My daughter is almost 3 years old and her vocabulary is limited to about 20 words we can understand. None of them are incredibly clear when spoken, but her mom and I have learned to make out what we can and rely on gestures for the rest.
As her parents, we are excited for the day when our precious child can verbally communicate her thoughts, desires and feelings to us. The day she can tell us about her pretend adventures with her dolls, let us know why she is upset, or, eventually, say, “I love you”.
It can be hard to wait and there is definitely a growing frustration as she wants to express more than we are able to understand. But, in all honesty, the most frustrating aspect of this situation has been the reactions of other people.
Usually, they are quick to give us unsolicited advice based on their own limited knowledge of toddler speech development or tell us about a friend of a friend of a friend who’s second-cousin’s child struggled with the same thing. The worst, though, is when people, in so many words, tell us how we are to blame by not reading to her enough, giving her whatever she wants instead of forcing her to ask or even keeping her from environments which would encourage more speech (all of which are very inaccurate).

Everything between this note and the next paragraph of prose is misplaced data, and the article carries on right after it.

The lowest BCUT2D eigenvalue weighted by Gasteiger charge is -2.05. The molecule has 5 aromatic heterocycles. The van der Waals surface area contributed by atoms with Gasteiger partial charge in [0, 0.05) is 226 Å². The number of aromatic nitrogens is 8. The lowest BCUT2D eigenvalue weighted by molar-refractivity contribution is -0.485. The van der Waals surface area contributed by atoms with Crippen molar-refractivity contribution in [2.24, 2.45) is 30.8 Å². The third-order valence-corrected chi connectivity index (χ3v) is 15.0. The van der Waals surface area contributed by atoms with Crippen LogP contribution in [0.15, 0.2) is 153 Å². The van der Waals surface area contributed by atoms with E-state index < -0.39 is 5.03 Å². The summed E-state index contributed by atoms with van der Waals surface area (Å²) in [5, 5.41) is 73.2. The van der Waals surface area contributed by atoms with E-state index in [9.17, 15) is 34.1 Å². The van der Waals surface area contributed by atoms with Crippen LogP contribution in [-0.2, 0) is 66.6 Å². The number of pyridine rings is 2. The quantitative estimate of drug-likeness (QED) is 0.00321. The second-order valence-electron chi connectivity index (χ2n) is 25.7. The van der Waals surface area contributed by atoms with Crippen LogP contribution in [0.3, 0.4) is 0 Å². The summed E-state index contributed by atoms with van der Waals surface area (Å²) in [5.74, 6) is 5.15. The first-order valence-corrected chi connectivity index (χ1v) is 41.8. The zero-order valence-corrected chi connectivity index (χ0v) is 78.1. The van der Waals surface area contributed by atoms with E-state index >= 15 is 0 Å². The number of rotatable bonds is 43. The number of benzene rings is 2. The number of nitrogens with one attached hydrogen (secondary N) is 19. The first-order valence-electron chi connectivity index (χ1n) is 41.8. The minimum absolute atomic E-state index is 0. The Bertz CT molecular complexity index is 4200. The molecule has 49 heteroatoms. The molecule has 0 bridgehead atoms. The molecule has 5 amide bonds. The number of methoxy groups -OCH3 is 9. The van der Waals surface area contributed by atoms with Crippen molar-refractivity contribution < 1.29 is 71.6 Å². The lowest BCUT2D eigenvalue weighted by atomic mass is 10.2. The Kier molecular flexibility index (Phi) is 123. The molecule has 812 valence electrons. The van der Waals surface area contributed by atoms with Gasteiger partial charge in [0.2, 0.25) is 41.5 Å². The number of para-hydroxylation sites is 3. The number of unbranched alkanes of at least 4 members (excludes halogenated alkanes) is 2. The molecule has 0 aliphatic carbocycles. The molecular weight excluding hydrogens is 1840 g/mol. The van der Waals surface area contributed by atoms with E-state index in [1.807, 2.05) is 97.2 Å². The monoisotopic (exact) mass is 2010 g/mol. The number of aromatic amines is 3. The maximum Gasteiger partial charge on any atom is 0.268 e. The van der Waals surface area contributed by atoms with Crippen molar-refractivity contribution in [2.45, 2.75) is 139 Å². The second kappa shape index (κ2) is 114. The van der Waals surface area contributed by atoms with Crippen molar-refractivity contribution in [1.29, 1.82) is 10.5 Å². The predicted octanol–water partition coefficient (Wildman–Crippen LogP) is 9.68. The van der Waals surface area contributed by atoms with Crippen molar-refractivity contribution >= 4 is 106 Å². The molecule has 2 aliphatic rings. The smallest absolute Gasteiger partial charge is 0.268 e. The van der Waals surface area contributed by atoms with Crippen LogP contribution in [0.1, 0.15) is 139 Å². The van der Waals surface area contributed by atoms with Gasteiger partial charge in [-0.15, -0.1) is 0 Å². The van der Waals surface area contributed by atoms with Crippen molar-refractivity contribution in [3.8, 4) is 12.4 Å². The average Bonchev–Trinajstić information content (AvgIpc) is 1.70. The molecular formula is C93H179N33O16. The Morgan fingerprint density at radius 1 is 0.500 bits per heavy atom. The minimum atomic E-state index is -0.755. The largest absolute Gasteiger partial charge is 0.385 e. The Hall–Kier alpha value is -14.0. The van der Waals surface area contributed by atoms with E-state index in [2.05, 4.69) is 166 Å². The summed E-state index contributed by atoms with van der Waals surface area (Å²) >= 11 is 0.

It’s sad to realize how we have come to shy away from the topic or even refrain from asking for prayer to avoid the comments, which inevitably come, from someone with little understanding of the situation.
The ultimate blessing I have come to understand through this time is my increased capacity for empathy for parents who are dealing with similar situations and even those much worse. To be a listening ear, have a prayerful heart and let another person know how our own lack of understanding does not mean we are unable to feel and support another even without imparting our own perceived words of wisdom.
We know and truly believe, whether through therapy or in time, our daughter will be speaking like other children her age and remain grateful to the Lord to be blessed with a perfectly healthy and beautiful child with such a minuscule problem as this.
And for all the parents out there dealing with their own struggles, we pray you find caring and compassion from those around you a thousand times more than unwarranted “words” of direction.